The focus on Boehner has been more intense because House Democrats have abdicated any meaningful role in passing legislation. Few bills are able to garner Democratic support, often not because of policy differences but because House Democratic leaders have decided they would rather wash their hands of responsibility for governing and, instead, focus on winning back the majority.
The role of the minority party is to be the “loyal opposition,” and Democrats have gotten it half right — they are opposed to everything House Republicans do, but there is not much loyal about it.
Democrats frequently push back against this, arguing that Boehner isn’t willing to move legislation that isn’t supported by a majority of his caucus even if there would be 218 votes for passage. But the reality is that Boehner has been willing to waive the “Hastert rule” and bring important legislation to the floor. He did so this year with the “fiscal cliff” deal and with the Violence Against Women Act. He is, however, the leader of the GOP caucus, so he has to pick and choose the times he is willing to move forward without a majority of Republicans — or risk not being their leader much longer.
Boehner is a skilled politician who is more than able to lead his caucus — well, at least the 180 or so members interested in actively participating in the legislative process. Unfortunately for Boehner, for the House as an institution and for the country in general, these 180 public servants are not the problem.
Thirty to 40 other members of the House, however, believe their only responsibility as a member of Congress is to show up and vote “no.” Frankly, they take such a dim view of their job that a trained monkey could do what they do. And, sadly, the situation is becoming one in which the monkeys are running the zoo.
It is these members who are largely responsible for the dysfunction in Washington and the failure of the legislative process. They have gleefully ground to a halt the work of the people. Because of them, agreement cannot be reached on legislation once deemed too important not to pass, such as the farm bill or the transportation bill.
These members are cheered on by interest groups such as the Club for Growth and FreedomWorks, organizations that have made a lucrative business out of Washington’s dysfunction.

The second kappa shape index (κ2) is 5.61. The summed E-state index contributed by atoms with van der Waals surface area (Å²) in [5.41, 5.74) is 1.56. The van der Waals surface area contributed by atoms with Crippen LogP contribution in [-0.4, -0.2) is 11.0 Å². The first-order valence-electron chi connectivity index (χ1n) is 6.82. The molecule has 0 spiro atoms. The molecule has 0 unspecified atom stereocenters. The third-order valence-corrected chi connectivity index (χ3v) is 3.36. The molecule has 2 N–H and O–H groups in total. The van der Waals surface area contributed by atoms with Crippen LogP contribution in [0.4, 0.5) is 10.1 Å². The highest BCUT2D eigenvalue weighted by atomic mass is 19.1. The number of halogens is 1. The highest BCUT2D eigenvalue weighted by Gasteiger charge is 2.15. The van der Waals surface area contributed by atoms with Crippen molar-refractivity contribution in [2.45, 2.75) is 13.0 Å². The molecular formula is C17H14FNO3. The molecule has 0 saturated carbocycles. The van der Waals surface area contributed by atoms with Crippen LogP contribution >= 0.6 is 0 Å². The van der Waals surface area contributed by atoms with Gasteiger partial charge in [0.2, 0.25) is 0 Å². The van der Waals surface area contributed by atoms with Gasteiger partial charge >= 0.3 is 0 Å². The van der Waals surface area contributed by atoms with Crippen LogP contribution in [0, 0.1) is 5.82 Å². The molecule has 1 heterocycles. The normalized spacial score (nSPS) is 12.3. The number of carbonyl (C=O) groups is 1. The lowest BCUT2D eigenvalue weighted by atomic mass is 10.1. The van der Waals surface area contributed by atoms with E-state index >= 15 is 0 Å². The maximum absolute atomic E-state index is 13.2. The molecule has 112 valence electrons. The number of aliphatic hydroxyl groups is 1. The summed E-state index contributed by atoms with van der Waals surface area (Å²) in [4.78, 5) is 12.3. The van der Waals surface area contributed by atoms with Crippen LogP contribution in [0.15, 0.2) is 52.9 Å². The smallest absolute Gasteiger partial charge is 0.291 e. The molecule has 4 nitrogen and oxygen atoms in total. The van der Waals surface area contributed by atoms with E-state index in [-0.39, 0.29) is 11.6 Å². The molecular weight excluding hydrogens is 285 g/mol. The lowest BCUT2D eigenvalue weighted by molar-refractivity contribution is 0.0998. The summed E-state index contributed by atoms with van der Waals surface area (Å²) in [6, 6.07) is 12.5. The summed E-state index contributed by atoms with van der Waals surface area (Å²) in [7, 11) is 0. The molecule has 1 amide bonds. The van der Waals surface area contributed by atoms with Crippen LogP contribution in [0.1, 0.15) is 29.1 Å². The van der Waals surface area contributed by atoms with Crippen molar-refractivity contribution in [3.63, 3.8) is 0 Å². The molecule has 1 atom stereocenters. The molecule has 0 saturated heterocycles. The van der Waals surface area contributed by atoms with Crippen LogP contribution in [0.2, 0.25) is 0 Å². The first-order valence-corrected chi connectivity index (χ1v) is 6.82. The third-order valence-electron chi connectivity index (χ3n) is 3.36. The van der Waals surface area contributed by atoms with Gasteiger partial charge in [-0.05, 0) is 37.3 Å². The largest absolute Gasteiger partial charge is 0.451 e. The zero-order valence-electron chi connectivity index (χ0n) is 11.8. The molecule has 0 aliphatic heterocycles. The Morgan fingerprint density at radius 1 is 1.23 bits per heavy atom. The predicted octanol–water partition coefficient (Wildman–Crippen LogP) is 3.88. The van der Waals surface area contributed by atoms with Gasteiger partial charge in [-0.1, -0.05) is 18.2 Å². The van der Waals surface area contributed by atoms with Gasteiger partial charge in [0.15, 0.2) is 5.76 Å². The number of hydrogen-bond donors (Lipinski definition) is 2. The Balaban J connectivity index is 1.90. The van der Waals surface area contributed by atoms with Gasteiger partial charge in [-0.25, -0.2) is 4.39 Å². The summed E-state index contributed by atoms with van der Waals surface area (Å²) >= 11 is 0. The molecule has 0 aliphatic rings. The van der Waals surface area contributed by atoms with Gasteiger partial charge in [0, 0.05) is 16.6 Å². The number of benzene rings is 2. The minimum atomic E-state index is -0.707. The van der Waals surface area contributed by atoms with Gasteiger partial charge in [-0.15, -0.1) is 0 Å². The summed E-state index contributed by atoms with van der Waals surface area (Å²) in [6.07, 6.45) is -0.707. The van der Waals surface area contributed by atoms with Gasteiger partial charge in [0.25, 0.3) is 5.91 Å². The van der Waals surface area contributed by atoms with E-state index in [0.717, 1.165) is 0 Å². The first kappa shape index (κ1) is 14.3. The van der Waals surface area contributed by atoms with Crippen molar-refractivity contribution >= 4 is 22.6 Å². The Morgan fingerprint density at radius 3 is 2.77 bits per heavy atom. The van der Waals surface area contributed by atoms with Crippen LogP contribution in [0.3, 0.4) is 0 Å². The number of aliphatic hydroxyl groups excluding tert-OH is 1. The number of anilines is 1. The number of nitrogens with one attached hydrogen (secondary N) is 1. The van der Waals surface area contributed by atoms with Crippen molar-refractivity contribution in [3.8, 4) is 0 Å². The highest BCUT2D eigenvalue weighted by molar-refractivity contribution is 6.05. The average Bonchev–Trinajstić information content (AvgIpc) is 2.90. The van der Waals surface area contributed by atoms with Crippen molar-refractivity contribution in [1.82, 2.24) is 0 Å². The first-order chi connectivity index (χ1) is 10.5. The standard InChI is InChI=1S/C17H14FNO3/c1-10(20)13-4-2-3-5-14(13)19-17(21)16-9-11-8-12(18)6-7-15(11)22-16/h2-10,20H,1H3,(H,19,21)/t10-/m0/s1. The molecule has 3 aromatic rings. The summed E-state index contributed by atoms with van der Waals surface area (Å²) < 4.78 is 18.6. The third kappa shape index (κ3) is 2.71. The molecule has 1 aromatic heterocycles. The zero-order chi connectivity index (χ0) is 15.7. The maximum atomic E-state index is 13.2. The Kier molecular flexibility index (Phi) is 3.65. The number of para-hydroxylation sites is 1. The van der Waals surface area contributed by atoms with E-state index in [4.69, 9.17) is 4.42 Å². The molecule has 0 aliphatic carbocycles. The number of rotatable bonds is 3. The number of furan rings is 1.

The No On Everything caucus, exemplified by members such as Justin Amash (R-Mich.), Michele Bachmann (R-Minn.) and Tim Huelskamp (R-Kan.), has tapped into Americans’ unhappiness with Washington while deepening the dysfunction that has bred such widespread contempt among voters. It’s an admirable feat of political skill in the basest sense, but it is also everything that is wrong with politics today.
Our country faces some heady issues. There is a fight looming over funding the government that could lead to a government shutdown. That will be followed by debate over whether to raise the debt ceiling, with the specter of the United States defaulting on its debts as the backdrop. We have a limited window of time to deal with other important questions, such as fundamental tax reform and critical reforms to the U.S. immigration system.
It is time for Democrats and the No On Everything caucus to step up and become meaningful participants in the legislative process.
It is said that politics can make strange bedfellows. Progressives may say they bemoan the “radicalism” of the tea party, and tea party advocates may claim to despise the “tactics” of liberals, but the truth is that both sides have abdicated the most basic responsibilities of elected officials. Both sides are complicit in creating an environment in which nothing can be accomplished.
Running for office is not an obligation; one isn’t forced to do it. And those lucky enough to be entrusted with the faith of the voters they were elected to represent have obligations that come with the office. Our nation faces serious challenges. We need men and women in Congress who are willing to get to work finding solutions. Sitting on the sidelines is not an option.